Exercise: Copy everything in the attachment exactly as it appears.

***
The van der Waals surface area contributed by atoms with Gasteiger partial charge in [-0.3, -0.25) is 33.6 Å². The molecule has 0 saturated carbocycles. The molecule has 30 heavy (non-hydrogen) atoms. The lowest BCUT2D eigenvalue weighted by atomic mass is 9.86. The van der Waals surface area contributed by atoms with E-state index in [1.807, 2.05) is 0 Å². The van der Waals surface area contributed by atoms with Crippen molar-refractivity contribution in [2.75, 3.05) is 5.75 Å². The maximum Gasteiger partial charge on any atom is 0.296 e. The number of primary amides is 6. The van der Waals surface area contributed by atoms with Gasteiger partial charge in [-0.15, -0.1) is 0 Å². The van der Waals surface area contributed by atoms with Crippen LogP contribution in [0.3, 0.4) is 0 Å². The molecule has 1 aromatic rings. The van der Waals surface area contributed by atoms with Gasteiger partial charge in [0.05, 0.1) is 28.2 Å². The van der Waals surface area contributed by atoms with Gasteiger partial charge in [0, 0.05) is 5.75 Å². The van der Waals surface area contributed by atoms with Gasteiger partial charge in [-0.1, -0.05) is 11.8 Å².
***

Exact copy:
The van der Waals surface area contributed by atoms with Gasteiger partial charge in [-0.3, -0.25) is 33.6 Å². The molecule has 0 saturated carbocycles. The molecule has 30 heavy (non-hydrogen) atoms. The lowest BCUT2D eigenvalue weighted by atomic mass is 9.86. The van der Waals surface area contributed by atoms with E-state index in [1.807, 2.05) is 0 Å². The van der Waals surface area contributed by atoms with Crippen molar-refractivity contribution in [2.75, 3.05) is 5.75 Å². The maximum Gasteiger partial charge on any atom is 0.296 e. The number of primary amides is 6. The van der Waals surface area contributed by atoms with Gasteiger partial charge in [-0.15, -0.1) is 0 Å². The van der Waals surface area contributed by atoms with Crippen LogP contribution in [0.3, 0.4) is 0 Å². The molecule has 1 aromatic rings. The van der Waals surface area contributed by atoms with Gasteiger partial charge in [0.05, 0.1) is 28.2 Å². The van der Waals surface area contributed by atoms with Gasteiger partial charge in [0, 0.05) is 5.75 Å². The van der Waals surface area contributed by atoms with Gasteiger partial charge in [-0.1, -0.05) is 11.8 Å².